Suffolk City: About 80,000 people live in Suffolk, which is in southeastern Virginia on the North Carolina border. The city, which covers 430 square miles, is home to the state's peanut industry, but it is also experiencing rapid suburban growth as people move in from nearby Virginia Beach and Norfolk. African Americans, who traditionally vote Democratic, are 41 percent of the population. Gore carried it narrowly in 2000, but Bush won it with 52 percent of the vote in 2004. The next year, Kaine won it by 10.percentage points; in 2006, Webb won it by 171 votes.

Virginia Beach: With its conservative reputation, Virginia Beach would not have been, in the minds of Democrats, up for grabs in a presidential election, at least not a few years ago. Home to the ministries of religious broadcaster Pat Robertson and large numbers of military voters, Virginia Beach went solidly for Bush in 2000 and 2004. But Kaine narrowly won it in 2005, and Democrats picked up two House of Delegates seats there last year.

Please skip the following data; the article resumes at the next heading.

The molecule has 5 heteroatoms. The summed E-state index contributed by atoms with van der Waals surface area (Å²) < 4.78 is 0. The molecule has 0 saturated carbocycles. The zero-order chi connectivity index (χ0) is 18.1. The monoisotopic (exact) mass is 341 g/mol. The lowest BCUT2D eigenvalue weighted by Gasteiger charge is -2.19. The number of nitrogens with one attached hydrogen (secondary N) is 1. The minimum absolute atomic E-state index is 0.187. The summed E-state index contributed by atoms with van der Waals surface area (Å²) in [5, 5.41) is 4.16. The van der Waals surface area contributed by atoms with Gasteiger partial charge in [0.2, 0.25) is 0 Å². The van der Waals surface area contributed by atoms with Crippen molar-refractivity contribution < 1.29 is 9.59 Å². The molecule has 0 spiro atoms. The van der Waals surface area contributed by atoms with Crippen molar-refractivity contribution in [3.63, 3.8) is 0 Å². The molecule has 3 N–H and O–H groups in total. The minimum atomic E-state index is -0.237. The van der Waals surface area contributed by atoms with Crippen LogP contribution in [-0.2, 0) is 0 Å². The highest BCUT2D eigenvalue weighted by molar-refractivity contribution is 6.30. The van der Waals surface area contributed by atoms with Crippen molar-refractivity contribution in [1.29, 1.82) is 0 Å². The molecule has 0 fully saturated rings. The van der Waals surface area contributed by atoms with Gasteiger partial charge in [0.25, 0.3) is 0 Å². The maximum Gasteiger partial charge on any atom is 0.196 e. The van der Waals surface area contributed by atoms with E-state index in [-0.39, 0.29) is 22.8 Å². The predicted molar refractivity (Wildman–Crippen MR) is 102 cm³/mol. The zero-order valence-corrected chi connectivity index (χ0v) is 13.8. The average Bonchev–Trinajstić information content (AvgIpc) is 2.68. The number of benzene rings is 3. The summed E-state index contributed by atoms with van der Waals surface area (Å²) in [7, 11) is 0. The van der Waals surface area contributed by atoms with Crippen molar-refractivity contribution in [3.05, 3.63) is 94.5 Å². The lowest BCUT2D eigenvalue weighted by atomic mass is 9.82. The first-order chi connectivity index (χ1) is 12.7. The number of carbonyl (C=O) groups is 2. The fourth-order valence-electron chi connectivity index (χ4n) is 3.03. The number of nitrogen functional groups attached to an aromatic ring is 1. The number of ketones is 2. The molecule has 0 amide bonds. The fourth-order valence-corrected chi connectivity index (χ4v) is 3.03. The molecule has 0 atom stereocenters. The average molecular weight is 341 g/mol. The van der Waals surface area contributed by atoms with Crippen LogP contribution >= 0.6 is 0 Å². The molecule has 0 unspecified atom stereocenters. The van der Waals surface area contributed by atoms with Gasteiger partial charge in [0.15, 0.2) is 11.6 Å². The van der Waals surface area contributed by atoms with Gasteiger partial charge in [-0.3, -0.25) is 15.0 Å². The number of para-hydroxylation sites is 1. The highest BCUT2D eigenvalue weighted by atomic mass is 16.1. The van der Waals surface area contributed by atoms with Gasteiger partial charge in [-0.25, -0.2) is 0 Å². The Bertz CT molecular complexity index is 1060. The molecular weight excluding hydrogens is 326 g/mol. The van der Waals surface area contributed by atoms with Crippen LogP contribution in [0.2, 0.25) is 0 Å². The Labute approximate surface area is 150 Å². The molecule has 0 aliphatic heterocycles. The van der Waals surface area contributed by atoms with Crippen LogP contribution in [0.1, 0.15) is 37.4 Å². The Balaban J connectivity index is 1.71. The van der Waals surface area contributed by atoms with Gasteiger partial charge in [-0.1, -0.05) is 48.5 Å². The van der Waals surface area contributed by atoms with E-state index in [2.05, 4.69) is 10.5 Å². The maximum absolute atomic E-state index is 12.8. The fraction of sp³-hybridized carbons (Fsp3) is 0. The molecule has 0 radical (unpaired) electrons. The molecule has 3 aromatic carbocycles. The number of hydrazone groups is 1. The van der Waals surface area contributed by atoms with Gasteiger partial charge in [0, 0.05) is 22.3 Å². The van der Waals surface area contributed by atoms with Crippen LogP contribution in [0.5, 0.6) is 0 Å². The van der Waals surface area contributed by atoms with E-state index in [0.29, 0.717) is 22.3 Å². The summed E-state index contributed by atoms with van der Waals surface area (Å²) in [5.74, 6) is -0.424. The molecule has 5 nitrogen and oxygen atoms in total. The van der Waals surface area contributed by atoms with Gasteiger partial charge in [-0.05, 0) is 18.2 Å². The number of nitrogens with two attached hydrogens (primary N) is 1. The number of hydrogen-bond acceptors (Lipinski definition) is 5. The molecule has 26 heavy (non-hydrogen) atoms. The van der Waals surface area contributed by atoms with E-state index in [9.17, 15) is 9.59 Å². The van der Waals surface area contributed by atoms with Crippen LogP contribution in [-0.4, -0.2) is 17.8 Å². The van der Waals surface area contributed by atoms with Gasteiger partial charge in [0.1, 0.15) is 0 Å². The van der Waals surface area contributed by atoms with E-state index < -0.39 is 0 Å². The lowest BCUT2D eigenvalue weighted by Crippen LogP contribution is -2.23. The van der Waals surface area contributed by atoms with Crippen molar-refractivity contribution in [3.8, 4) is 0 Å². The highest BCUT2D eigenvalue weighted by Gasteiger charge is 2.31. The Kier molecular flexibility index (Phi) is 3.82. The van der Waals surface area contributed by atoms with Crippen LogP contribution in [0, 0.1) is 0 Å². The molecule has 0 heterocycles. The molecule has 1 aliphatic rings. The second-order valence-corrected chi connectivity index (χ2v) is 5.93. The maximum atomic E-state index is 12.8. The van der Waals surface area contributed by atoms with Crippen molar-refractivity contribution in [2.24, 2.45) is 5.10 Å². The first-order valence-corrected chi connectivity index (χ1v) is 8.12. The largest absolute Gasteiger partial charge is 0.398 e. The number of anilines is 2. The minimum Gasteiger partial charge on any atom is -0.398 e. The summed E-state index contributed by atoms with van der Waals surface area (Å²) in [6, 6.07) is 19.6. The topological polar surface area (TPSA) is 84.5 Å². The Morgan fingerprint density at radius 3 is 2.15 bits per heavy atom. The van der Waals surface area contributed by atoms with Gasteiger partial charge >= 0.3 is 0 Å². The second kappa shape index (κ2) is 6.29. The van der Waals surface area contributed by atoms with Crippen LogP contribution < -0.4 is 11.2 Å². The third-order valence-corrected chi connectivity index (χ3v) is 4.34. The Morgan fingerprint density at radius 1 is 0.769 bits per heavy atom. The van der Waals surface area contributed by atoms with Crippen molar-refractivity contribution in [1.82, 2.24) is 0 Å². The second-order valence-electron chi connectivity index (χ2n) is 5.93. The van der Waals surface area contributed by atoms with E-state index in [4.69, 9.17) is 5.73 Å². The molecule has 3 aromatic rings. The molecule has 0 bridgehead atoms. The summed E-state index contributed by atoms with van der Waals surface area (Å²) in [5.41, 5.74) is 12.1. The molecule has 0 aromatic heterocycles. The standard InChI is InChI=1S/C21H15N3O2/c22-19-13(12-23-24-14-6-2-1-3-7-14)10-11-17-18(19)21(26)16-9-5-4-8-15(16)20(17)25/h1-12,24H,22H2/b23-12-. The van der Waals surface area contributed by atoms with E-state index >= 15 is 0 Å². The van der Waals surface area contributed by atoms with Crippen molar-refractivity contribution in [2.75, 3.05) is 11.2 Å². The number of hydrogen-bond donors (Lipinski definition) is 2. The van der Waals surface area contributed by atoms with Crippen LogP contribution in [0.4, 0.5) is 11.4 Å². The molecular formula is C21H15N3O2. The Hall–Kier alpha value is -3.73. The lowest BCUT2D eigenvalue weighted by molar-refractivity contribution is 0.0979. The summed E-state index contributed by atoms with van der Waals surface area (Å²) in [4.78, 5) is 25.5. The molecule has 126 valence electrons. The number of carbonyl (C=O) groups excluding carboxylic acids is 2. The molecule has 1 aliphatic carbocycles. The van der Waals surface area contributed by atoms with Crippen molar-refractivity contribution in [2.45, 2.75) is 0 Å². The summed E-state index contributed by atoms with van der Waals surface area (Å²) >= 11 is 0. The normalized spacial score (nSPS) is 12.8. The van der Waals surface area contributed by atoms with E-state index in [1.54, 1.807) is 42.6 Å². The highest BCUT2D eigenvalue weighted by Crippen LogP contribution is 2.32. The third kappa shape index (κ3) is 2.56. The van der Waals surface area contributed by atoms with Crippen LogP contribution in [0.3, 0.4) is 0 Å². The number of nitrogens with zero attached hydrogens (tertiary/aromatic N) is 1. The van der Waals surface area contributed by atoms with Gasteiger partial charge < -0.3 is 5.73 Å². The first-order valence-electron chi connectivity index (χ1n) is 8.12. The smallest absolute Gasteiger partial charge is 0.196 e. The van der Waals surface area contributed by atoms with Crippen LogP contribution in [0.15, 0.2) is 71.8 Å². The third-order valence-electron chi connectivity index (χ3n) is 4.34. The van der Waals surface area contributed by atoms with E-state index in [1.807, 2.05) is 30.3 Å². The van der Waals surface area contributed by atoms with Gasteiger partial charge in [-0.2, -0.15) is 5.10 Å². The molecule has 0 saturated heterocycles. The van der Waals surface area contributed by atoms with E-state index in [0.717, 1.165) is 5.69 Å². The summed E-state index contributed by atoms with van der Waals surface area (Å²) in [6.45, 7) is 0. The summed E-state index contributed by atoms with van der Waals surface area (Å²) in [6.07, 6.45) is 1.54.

Democrats say they think Obama has a shot at making his race competitive in Virginia Beach. But he'll need to do well among active and retired military personnel and their families and drive up turnout among blacks, who are 20percent of the population.

By Tim Craig  |  July 16, 2008; 8:42 PM ET
Categories:  Barack Obama , Election 2008/Congress , Election 2008/Local , Election 2008/President , Election 2008/U.S. Senate , Prince William , Tim Craig , Virginia Notebook  
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Virginia beach? With a Navy Flyboy running? Not likely.

Posted by: On the Ground | July 17, 2008 11:33 AM | Report abuse

As someone from VA Beach who still has family in the area, I can assure you it doesn't matter that a fly boy is running. People are not happy and the idea of voting blue isn't as unlikely as you think.

Posted by: NoVA | July 17, 2008 1:41 PM | Report abuse